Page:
Marshalls has been proactively working to improve human rights in global supply chains for almost two decades. This year, we are pushing forward to invest more in this and recruiting additional specialists to help us to do more. In this article, Elaine Mitchel-Hill, our Business and Human Rights Director, talks about why now is the right time to do this, and what it’s like to work for Marshalls in this space.
But beyond the apparent impact of the past two years, there are many more reasons why we must sharpen our focus. An increased movement of people, both legally and illegally, with consent and without, means that the world is facing more instances of human trafficking and bonded, forced and child labour. The challenges are vast, set against a backdrop of political instability, socio-economic inequality, and the rapid growth of new technologies. The increased focus on human rights legislation presents us with timely opportunities to go further than ever before.
My experience of working for Marshalls in a human rights role
Alongside all of this, and the information you’ll find in our Modern Slavery library, I wanted to share my personal experience of working with Marshalls since 2005 – firstly as an external consultant for ten years and latterly employed directly – and why I remain totally committed. Marshalls has never wavered or turned away from seeking to understand its human rights impact and its potential for positive change and leverage. We’ve worked hard to understand any unintended consequences and have driven the agenda on critical issues.
Marshalls has always fully supported and encouraged the exploration of what business and human rights means for our business and the sector as a whole. Every facet of the business has strained to understand its impact, what action it can take, and how it can do the right thing, do it better and act with humanity. I’m not going to pretend that it’s been plain sailing by any measure often there has been what I’d call ‘a healthy tension’. But ultimately, after discussion and a short period of reflection, we have always come together, leaned into the challenge, figured out what needs to be done, rolled our sleeves up, dug in and pushed forward – sometimes gaining just an inch and sometimes a mile. And that’s OK because change comes slowly, slowly and then often all at once.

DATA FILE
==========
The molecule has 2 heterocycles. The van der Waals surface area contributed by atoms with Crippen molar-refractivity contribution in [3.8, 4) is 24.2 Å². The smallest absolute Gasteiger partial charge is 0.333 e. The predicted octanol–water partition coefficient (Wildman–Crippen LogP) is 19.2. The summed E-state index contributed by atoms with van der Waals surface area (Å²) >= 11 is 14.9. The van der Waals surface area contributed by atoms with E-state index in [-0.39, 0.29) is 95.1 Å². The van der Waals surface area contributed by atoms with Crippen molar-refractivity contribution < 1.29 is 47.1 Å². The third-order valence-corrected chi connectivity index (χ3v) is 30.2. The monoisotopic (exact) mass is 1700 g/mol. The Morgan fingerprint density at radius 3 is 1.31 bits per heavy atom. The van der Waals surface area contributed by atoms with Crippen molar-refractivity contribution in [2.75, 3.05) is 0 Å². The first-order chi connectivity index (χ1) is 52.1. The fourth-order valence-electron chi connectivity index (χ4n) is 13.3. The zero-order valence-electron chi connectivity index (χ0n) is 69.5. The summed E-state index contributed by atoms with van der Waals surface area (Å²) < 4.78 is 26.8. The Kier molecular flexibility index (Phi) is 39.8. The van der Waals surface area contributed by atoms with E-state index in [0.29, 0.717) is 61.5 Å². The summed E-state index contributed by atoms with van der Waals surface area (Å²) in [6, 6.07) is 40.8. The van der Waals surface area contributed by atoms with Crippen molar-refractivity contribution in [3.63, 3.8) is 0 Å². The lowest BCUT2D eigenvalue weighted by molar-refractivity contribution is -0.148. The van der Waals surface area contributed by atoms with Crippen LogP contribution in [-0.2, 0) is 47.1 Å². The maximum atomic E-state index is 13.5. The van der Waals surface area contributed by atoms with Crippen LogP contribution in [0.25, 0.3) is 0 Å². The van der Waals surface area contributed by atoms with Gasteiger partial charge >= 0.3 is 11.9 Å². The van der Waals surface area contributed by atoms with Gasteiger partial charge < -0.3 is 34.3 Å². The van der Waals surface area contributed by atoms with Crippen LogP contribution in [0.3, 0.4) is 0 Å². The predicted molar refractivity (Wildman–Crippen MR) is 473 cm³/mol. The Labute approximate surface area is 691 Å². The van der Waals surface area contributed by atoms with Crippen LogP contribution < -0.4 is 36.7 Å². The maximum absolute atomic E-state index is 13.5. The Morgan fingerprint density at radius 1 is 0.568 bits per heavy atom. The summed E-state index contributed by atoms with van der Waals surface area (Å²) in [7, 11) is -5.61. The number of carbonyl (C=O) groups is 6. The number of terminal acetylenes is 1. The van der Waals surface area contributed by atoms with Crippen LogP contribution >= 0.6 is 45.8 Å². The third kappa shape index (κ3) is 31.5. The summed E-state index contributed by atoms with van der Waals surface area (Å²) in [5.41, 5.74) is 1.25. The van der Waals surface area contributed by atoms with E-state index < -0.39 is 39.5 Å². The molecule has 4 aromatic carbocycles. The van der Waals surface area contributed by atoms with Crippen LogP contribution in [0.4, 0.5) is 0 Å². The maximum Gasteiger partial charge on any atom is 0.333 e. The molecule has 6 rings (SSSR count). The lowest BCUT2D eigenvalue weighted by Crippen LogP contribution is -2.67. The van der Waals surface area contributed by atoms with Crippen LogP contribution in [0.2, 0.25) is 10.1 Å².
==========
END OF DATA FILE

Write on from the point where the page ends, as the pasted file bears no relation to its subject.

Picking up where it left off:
Where is Marshalls taking its human rights work?
I realise as I write this that we’ve matured in our approach during our journey since 2005. Marshalls has a clear business and human rights roadmap to 2030. Importantly it’s backed by the board, championed by our CEO, fully supported by the executive team, and has the active engagement of many others in our business.
We also have an eye set on the horizon of 2040 and beyond. The strategic dialogue within our business is alive to the sustainability drivers which impact the way we operate and our surrounding world. Our purpose, to create better net positive futures, means that we’re aiming beyond net zero, and in doing this, we need to consider plausible futures. Our ability to toggle between the here and now and the future is in itself an art. The level of internal engagement provides much-needed fuel for our human rights journey.
This is, without doubt, an incredibly exciting time for us to be expanding our work, offering us the opportunity to make a significant impact way beyond Marshalls own business.
Opportunities to join Marshalls as a human rights specialist
I heard a saying recently which struck a chord, ‘If you want to go quickly, go alone. If you want to go far, go together’. We want to go far. It’s time to strikeout. We’re currently looking for a Business and Human Rights Manager, the first of a number of new roles this year. If you’re a specialist in this space; courageous, consistent, persistent and willing to do what it takes, please read about the role and tell me what I need to know.